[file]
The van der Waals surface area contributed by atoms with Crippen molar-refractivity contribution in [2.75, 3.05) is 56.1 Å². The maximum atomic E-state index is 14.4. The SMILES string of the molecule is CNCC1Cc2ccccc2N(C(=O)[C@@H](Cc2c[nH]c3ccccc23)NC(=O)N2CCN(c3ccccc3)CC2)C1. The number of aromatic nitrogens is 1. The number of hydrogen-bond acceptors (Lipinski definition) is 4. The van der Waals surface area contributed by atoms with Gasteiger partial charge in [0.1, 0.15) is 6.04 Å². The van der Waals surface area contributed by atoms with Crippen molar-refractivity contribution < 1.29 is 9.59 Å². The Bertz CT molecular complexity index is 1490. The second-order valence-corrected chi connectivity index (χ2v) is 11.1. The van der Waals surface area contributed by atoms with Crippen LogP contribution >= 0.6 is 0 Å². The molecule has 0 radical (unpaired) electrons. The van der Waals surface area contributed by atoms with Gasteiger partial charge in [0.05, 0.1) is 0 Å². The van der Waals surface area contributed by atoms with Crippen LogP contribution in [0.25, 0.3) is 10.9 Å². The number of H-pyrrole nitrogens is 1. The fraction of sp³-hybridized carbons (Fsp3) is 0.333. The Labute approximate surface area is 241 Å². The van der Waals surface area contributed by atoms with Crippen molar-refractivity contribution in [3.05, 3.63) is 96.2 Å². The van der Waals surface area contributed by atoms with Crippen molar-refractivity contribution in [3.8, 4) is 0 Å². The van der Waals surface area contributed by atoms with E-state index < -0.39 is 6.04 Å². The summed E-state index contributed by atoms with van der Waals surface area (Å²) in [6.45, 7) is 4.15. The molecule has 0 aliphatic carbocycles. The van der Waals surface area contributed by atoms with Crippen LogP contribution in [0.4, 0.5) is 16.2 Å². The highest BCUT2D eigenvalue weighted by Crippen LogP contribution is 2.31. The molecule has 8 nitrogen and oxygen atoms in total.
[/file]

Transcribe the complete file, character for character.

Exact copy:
The van der Waals surface area contributed by atoms with Crippen molar-refractivity contribution in [2.75, 3.05) is 56.1 Å². The maximum atomic E-state index is 14.4. The SMILES string of the molecule is CNCC1Cc2ccccc2N(C(=O)[C@@H](Cc2c[nH]c3ccccc23)NC(=O)N2CCN(c3ccccc3)CC2)C1. The number of aromatic nitrogens is 1. The number of hydrogen-bond acceptors (Lipinski definition) is 4. The van der Waals surface area contributed by atoms with Gasteiger partial charge in [0.1, 0.15) is 6.04 Å². The van der Waals surface area contributed by atoms with Crippen molar-refractivity contribution < 1.29 is 9.59 Å². The Bertz CT molecular complexity index is 1490. The second-order valence-corrected chi connectivity index (χ2v) is 11.1. The van der Waals surface area contributed by atoms with Crippen LogP contribution >= 0.6 is 0 Å². The molecule has 0 radical (unpaired) electrons. The van der Waals surface area contributed by atoms with Gasteiger partial charge in [0.05, 0.1) is 0 Å². The van der Waals surface area contributed by atoms with Crippen LogP contribution in [0.25, 0.3) is 10.9 Å². The number of H-pyrrole nitrogens is 1. The fraction of sp³-hybridized carbons (Fsp3) is 0.333. The Labute approximate surface area is 241 Å². The van der Waals surface area contributed by atoms with Crippen molar-refractivity contribution in [3.05, 3.63) is 96.2 Å². The van der Waals surface area contributed by atoms with Crippen molar-refractivity contribution in [3.8, 4) is 0 Å². The van der Waals surface area contributed by atoms with E-state index < -0.39 is 6.04 Å². The summed E-state index contributed by atoms with van der Waals surface area (Å²) in [6.45, 7) is 4.15. The molecule has 0 aliphatic carbocycles. The van der Waals surface area contributed by atoms with Crippen LogP contribution in [0.4, 0.5) is 16.2 Å². The highest BCUT2D eigenvalue weighted by Crippen LogP contribution is 2.31. The molecule has 8 nitrogen and oxygen atoms in total.